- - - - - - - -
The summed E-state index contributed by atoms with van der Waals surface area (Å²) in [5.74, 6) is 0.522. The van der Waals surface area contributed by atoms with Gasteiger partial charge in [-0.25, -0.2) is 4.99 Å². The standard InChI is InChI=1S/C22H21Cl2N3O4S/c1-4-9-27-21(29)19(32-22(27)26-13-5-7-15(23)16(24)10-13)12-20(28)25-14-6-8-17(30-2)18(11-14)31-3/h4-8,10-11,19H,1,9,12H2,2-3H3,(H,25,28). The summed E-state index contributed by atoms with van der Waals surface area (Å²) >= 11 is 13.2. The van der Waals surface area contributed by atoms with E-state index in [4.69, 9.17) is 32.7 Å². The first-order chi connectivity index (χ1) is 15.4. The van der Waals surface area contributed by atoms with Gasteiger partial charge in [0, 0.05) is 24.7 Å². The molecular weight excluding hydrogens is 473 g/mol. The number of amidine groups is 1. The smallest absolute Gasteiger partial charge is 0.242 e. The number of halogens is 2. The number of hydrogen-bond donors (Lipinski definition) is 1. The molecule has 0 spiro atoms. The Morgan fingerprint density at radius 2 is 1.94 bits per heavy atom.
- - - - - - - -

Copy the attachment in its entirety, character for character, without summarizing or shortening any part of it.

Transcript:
The summed E-state index contributed by atoms with van der Waals surface area (Å²) in [5.74, 6) is 0.522. The van der Waals surface area contributed by atoms with Gasteiger partial charge in [-0.25, -0.2) is 4.99 Å². The standard InChI is InChI=1S/C22H21Cl2N3O4S/c1-4-9-27-21(29)19(32-22(27)26-13-5-7-15(23)16(24)10-13)12-20(28)25-14-6-8-17(30-2)18(11-14)31-3/h4-8,10-11,19H,1,9,12H2,2-3H3,(H,25,28). The summed E-state index contributed by atoms with van der Waals surface area (Å²) >= 11 is 13.2. The van der Waals surface area contributed by atoms with E-state index in [4.69, 9.17) is 32.7 Å². The first-order chi connectivity index (χ1) is 15.4. The van der Waals surface area contributed by atoms with Gasteiger partial charge in [0, 0.05) is 24.7 Å². The molecular weight excluding hydrogens is 473 g/mol. The number of amidine groups is 1. The smallest absolute Gasteiger partial charge is 0.242 e. The number of halogens is 2. The number of hydrogen-bond donors (Lipinski definition) is 1. The molecule has 0 spiro atoms. The Morgan fingerprint density at radius 2 is 1.94 bits per heavy atom.